Table 2 Net Production of Buffalo Meat in Nepal, Source: Ministry of Agriculture Development

Year Net meat Production/Mt
2012/13 175, 132
2013/14 173, 906
2014/15 174, 012
2015/16 175, 005


The central region of Nepal is the major importing point of live buffalo from India. The imported buffaloes are mostly transported to Kathmandu and Pokhara. The western region has the second highest demand for buffalo meat in the country due to heavy demands from restaurants and hotels in Pokhara. However, there is no regularly-opened livestock market in Kaski district excluding seasonal market (generally from July-September). Additionally, Belbari, Banke, Bara, and Bardiya are other influential areas for buffalo meat industry in Nepal with major livestock markets and collection centers. Comparatively, the Far-Western region has the lowest priority in livestock marketing and has more market channels to India rather than the domestic market.


Value Chain:

The most popular enterprises on buffalo meat industry in Nepal are buffalo fattening enterprises, fresh and dried meat, frozen meat, meat processing industries and slaughter slab operators or retailers.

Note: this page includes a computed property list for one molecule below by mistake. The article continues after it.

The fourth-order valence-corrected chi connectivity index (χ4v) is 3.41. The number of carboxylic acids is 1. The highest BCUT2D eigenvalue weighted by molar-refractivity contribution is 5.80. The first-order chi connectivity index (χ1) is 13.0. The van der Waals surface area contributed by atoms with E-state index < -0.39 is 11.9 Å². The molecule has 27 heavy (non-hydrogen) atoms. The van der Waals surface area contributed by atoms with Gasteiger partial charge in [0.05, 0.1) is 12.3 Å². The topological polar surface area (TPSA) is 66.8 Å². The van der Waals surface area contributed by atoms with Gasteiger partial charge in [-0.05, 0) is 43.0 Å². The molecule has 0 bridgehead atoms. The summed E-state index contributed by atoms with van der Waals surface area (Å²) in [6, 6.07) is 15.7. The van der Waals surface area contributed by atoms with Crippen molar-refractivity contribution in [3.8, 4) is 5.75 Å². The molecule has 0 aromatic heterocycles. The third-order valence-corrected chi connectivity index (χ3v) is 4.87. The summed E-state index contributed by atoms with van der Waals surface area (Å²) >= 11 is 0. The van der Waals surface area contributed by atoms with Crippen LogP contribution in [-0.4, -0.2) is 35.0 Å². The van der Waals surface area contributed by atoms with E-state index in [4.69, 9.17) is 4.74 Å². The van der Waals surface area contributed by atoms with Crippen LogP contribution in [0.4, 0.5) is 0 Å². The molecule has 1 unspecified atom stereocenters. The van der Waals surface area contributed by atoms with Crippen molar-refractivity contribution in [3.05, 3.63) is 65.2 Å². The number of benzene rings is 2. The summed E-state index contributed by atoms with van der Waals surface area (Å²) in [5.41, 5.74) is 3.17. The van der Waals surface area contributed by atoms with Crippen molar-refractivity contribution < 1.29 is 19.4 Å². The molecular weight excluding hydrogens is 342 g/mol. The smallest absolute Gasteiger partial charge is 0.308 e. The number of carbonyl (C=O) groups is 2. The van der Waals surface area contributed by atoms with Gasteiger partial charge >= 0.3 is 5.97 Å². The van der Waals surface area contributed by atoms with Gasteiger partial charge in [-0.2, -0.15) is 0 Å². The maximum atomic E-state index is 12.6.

The actors involved in the value chain for buffalo meat industry in Nepal are given below:

Figure 1: Value chain of Buffalo Meat Industry in Nepal, Source: RSU-SAARC

Live buffaloes in Nepal are mostly sourced from India/China. Bara is a major transit point for the movement of buffalo between Nepal and India. Kohalpur Livestock Collection Center is considered to be the most important center for transporting buff meat to Kathmandu. Meanwhile, Narayangadh- Mugling-Kathmandu is considered the best route to transport buffaloes to Kathmandu from all ends of Nepal due to the poor road conditions in other routes.


Challenges and constraints: